Liz Plank’s Divided States of Women is setting out to explore what exactly makes American women so different.
For a lot of us, November 8, 2016 felt a hell of a lot like the twilight zone, when everything you thought to be right turned out to be wrong and everything you thought to be true turned out to be false. For many others, however—for many other women specifically—the election of Donald Trump wasn’t a surprise, and for still more it was exactly what they wanted. The question that I couldn’t get out of my head was how it was that more than 50% of white women voted for a man who admitted to abusing women. Honestly, that fact still gives me serious pause.
Evidently, it gave Liz Plank pause too—the difference being, she was ready to do something about it. Plank, who is a journalist, producer, and talking head (maybe you’ve seen her speaking the feminist truth on MSNBC and CNN), made the somewhat obvious and heretofore unspoken note that the “female vote” is total fallacy and that women aren’t some monolithic block that all believe the same thing. As with other humans (i.e., men), women believe in a myriad of things and back a wide variety of causes, which is exactly what Plank plans on exploring in her new web video series, Divided States of Women, with Vox Media and Comcast (episode two, all about the tampon tax, is out today!). From the backseat of a car (she was on her way to the Vox offices from an early-morning pundit sesh on MSNBC), Plank got real about why feminism isn’t *just* a trend, why she won’t judge conservative beliefs, why sexual assault is a men’s issue, not a women’s issue, and why it was actually kind of amazing when Donald Trump blocked her on Twitter.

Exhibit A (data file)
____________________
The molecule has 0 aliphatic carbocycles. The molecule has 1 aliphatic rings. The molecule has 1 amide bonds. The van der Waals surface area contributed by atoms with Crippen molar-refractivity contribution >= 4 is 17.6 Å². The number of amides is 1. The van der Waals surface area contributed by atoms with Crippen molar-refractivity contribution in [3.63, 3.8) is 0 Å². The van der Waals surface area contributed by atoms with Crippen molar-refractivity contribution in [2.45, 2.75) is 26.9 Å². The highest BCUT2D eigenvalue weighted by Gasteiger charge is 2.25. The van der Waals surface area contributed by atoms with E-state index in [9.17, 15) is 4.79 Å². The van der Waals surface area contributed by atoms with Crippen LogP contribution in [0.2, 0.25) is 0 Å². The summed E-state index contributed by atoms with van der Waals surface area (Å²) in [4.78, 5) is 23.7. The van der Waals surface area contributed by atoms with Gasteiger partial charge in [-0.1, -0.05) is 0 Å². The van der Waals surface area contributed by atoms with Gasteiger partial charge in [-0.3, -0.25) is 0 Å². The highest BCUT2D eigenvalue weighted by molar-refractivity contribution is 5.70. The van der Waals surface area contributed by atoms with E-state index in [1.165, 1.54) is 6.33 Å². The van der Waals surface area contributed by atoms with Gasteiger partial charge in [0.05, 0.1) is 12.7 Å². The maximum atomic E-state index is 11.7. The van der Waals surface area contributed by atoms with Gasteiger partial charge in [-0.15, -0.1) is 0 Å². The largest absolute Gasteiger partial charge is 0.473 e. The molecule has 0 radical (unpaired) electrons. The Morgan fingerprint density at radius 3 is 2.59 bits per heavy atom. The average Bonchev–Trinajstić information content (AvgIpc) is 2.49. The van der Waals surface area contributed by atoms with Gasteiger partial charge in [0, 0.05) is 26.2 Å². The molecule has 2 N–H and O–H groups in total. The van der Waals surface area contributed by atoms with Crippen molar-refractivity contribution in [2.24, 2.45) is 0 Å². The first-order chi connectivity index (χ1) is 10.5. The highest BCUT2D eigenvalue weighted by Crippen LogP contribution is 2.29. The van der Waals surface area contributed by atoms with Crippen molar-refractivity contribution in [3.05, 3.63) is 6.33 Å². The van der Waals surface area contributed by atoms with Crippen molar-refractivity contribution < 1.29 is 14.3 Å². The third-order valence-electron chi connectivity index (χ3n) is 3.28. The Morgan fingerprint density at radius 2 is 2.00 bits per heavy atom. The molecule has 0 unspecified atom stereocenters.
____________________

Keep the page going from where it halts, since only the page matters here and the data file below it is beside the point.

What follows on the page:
The “female vote” that got this whole thing started:
“As with many of us, I think, I was shocked by the results of the election. A lot of women of color probably weren’t shocked, but I was in that bubble where I believed—and, also, to a certain extent, Donald Trump himself believed—he wasn’t going to win. It revealed the diversity of perspectives when it comes to women and the divided nature of who we are living in America. The quote-unquote female vote was really striking and revealing. I was interested in doing a podcast, and when I talked about it to people at Vox Media, they were really excited, and we ended up pitching it to Comcast. Comcast loved it, so we created this whole digital platform to sustain this idea and the important conversation that we need to have about women. And women not just as a monolithic block—as in ‘women feel this way,’ which is how women are talked about in cable news. The show is a step back and a recognition of all of the different perspectives that women have, and how complicated we are, and how interesting all of those opinions are. We want to give women the opportunity to tell us what they think!”